Hannah Belitz received her J.D. from Harvard Law School in 2017 and her B.A. in History with a minor in Modern Languages from Stanford University in 2013. Hannah was awarded a Fulbright Fellowship to pursue her research, “Broad Standing Law and Its Impact on Individual Rights Before the Israeli High Court,” at IDC Herzliya.
Hannah’s publications include Environmental Law in the Age of the Supreme Court Bar, 40 Environs: Envtl. L. & Pol’y J. (forthcoming May 2017) and A Right Without a Remedy: Sexual Assault in Prison and the Prison Litigation Reform Act, Note, 53.1 Harv. C.R.-C.L. L. Rev. (forthcoming Fall 2017).
Samuel Falkson received his BA in Business, Entrepreneurship, and Organizations from Brown University in 2016. Sam has a particular interest in entrepreneurship within the medical and biotechnology fields, and he fostered this passion by participating in biomedical research related to neurodegenerative diseases in the Marshall Lab at Brown University. Since graduating, Sam has been working in the LaVoie Lab of Brigham and Women’s Hospital and Harvard Medical School where he is helping to characterize the biochemical effects of a Parkinson’s Disease genetic mutation. Sam is excited to continue his research efforts through his Fulbright Project in Israel, “Evaluating New Molecules for their Potential as Cancer Therapeutics,” in Dr. Rony Seger’s lab at the Weizmann Institute of Science. During his project, Sam will work towards discovering molecules that could someday help treat cancer patients.
Rebekah Haigh received her B.S in Biblical Studies and Biblical Languages at Rochester College before pursuing both a M.T.S in Theology and T.h.M in Theological Studies at Emory University. Her research at Emory centered around the Second Temple period and the construction of religious identity under Greco-Roman political dominance. Rebekah will continue this broad focus during her Fulbright research on the Dead Sea Scrolls at the Hebrew University of Jerusalem. Her project, entitled “Desert Dramas: A Performative Approach to the War Scroll,” will explore how central Qumran texts like the War Scroll might have had an oral, performative life and been an essential means of creating social memory and identity in Second Temple Jewish life.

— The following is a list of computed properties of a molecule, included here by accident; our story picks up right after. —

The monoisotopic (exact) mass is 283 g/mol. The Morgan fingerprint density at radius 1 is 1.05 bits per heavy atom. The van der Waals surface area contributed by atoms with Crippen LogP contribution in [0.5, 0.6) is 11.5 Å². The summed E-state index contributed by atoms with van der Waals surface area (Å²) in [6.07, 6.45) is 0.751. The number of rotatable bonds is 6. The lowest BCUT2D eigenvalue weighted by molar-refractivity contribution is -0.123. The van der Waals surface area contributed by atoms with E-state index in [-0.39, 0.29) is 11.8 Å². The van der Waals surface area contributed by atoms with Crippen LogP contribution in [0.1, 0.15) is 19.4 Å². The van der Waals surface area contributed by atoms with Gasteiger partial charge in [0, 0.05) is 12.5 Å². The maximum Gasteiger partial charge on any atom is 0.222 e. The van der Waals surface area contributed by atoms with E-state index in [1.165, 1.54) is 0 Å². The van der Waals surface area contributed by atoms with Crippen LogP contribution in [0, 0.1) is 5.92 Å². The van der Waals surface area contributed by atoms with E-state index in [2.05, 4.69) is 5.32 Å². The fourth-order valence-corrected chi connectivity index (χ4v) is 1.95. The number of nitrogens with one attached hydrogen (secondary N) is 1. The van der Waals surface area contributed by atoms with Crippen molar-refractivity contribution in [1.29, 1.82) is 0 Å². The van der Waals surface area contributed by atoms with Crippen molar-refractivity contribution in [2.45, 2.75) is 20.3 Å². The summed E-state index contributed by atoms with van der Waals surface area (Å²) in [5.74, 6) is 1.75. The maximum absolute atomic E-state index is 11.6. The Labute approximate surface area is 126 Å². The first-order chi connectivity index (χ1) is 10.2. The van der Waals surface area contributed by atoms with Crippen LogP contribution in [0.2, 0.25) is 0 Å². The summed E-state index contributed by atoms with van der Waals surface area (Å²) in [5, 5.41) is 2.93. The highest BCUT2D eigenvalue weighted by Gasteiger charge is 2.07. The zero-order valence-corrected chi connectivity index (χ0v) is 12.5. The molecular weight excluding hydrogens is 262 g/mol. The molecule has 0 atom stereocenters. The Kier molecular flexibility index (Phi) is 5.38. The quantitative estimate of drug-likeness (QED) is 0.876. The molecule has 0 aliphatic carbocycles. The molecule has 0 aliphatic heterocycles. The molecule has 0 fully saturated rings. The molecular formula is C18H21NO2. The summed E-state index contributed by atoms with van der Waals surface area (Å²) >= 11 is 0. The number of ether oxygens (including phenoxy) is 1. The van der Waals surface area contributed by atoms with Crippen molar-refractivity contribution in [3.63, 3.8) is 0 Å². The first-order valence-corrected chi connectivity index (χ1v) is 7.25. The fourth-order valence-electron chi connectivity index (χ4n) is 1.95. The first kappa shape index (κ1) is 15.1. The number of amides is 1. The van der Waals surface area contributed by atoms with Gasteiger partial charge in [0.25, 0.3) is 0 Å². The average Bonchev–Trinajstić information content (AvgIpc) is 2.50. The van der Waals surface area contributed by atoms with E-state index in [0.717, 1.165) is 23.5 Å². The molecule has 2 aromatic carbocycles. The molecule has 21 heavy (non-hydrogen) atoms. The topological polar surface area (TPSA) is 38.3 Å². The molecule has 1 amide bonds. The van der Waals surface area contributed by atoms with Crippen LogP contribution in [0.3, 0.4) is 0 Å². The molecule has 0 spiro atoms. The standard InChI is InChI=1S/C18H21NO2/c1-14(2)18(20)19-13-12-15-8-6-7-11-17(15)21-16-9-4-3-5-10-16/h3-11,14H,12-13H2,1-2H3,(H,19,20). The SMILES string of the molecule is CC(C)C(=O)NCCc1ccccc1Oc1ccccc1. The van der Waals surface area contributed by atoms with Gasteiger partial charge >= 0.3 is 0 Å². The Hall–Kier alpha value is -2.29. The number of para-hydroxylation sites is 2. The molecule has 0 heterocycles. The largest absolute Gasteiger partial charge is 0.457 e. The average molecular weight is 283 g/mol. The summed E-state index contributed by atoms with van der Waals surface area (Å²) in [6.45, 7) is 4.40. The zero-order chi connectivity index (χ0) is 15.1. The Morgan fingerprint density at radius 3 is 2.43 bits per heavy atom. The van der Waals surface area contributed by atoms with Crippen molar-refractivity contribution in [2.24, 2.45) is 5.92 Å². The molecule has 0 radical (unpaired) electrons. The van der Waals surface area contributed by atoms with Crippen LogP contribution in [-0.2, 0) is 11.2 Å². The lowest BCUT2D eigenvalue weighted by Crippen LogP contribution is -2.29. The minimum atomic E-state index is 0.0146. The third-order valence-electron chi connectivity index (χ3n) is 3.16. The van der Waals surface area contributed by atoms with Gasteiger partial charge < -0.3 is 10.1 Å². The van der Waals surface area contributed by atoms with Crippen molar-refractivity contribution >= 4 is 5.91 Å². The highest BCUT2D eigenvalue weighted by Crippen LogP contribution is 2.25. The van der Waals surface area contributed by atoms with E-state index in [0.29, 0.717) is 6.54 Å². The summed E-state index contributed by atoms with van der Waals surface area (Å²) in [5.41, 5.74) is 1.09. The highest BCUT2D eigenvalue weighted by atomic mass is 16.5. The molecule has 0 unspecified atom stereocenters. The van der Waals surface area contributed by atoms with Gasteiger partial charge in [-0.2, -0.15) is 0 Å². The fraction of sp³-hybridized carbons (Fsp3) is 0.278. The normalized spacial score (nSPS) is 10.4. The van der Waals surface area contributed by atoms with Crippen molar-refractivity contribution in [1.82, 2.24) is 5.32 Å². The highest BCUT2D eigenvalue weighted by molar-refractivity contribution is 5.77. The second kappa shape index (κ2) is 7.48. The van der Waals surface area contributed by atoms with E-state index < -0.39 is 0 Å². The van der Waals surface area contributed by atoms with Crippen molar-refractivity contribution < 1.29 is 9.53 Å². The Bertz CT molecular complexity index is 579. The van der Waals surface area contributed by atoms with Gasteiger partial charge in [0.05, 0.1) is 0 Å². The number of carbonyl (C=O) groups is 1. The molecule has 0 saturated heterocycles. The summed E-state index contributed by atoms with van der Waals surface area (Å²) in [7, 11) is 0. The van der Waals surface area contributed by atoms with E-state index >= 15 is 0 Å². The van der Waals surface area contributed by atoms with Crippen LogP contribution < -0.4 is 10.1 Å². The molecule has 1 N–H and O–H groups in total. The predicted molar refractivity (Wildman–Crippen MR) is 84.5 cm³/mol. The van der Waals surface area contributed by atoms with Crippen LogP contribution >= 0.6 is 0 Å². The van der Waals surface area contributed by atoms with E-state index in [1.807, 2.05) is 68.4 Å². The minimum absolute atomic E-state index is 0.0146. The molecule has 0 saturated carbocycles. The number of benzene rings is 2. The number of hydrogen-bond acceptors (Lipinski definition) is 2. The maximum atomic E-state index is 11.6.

Chelsea Haines received her BA in Art History and Literature from Duquesne University’s Honors College and MA in Visual Culture Theory from New York University. She is a PhD Candidate in the Art History department at The Graduate Center, City University of New York. During the course of her Fulbright award at the Bezalel Academy of Fine Arts in Jerusalem, Chelsea will be completing research for her dissertation. Titled “Staging the Modern, Building the Nation: Israeli Art Exhibitions, 1948–1965,” her research project explores the intersecting relationship between art and nation-building during the first two decades of the state’s history in order to trace how the image of Israel as a modern, progressive and cosmopolitan nation with ancient cultural roots developed, in part, through the national and international circulation of Israeli art and the production of modernist exhibition design and architecture.
Amanda Jowell received her A.B. in Molecular and Cellular Biology with a minor in Modern Middle Eastern Studies from Harvard University in May 2017. She has conducted research in both neurobiology and global health laboratories and is now shifting her focus to public health work. Her interest lies in eating disorders, and she dedicated much time throughout college helping those with eating concerns and participating in eating disorder destigmatization/awareness work. Amanda was awarded the Fulbright Fellowship to research disordered eating pathology in religious communities at the University of Haifa with Professor Yael Latzer. Amanda's project is titled "Disordered Eating Pathology in Ultra-Orthodox Women."
Arielle received her BA in Languages and Cultures of the Middle East at Davidson College in North Carolina, in 2017. For her thesis she translated selected stories by the twentieth-century Iraqi-Jewish writer, Yaakov Lev, from Arabic to English. Arielle will be continuing her work with Iraqi-Jewish literature while at the University of Haifa, focusing on stories written in Iraq before the migration of Jews to Israel. She plans to collect and translate literature written in Arabic by Iraqi Jews for her project titled "Selections from the Last Decades of Arabic Iraqi-Jewish Literature."
Joseph Riordan, SJ
Joseph Riordan, SJ received his BA in English and Spanish literature from Rutgers College. He earned an MA in philosophy from Fordham University and an MDiv from the Graduate Theological Union, as well as a licentiate from the Pontifical Biblical Institute in Rome. He is currently a PhD candidate in biblical studies at the University of Notre Dame. During the course of his Fulbright year, Joseph will be affiliated with the Hebrew University of Jerusalem and continue his research into the reception of prophetic texts in the literature of Second Temple Judaism. His project is titled: “‘Blessed are the Eyes that See: The Restoration of Zion in Deutero-Isaiah and Tobit 13.”
Ryan Walsh is currently a fourth-year undergraduate at Brown University who will graduate in May 2017 with a double concentration in Biology and French & Francophone Studies. His studies in Biology focus on vertebrate development and reproduction, and his studies in French focus on literature of the 20th century. In the past, he worked at the Harvard Stem Cell Institute looking at stem cell therapy for type 1 diabetes as well as at the Woods Hole Oceanographic Institute looking at the effects of PCBs on Atlantic killifish. Ryan was awarded a Fulbright Fellowship to study at the Hebrew University of Jerusalem’s Hadassah Medical Center, where he will pursue his project titled “Systems Physiology of Obesity and Diabetes.”